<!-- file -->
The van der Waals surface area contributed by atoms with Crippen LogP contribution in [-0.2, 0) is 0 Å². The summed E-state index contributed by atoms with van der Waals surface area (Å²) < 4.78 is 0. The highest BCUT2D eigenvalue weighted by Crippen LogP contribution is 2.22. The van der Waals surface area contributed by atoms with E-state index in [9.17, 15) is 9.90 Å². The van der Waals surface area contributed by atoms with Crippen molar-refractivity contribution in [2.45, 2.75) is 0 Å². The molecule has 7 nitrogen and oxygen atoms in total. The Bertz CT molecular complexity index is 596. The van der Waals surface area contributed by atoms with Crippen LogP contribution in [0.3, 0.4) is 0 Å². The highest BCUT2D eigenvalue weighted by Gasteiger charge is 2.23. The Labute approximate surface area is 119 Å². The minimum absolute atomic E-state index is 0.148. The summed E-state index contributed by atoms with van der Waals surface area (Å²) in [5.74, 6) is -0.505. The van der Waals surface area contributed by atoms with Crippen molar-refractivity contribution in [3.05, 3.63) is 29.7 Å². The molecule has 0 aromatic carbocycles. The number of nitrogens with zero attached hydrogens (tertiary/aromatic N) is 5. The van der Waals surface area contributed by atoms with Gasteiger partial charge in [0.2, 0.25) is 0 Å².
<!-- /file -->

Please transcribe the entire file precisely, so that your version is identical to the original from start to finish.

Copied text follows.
The van der Waals surface area contributed by atoms with Crippen LogP contribution in [-0.2, 0) is 0 Å². The summed E-state index contributed by atoms with van der Waals surface area (Å²) < 4.78 is 0. The highest BCUT2D eigenvalue weighted by Crippen LogP contribution is 2.22. The van der Waals surface area contributed by atoms with E-state index in [9.17, 15) is 9.90 Å². The van der Waals surface area contributed by atoms with Crippen molar-refractivity contribution in [2.45, 2.75) is 0 Å². The molecule has 7 nitrogen and oxygen atoms in total. The Bertz CT molecular complexity index is 596. The van der Waals surface area contributed by atoms with Crippen LogP contribution in [0.3, 0.4) is 0 Å². The highest BCUT2D eigenvalue weighted by Gasteiger charge is 2.23. The Labute approximate surface area is 119 Å². The minimum absolute atomic E-state index is 0.148. The summed E-state index contributed by atoms with van der Waals surface area (Å²) in [5.74, 6) is -0.505. The van der Waals surface area contributed by atoms with Crippen molar-refractivity contribution in [3.05, 3.63) is 29.7 Å². The molecule has 0 aromatic carbocycles. The number of nitrogens with zero attached hydrogens (tertiary/aromatic N) is 5. The van der Waals surface area contributed by atoms with Gasteiger partial charge in [0.2, 0.25) is 0 Å².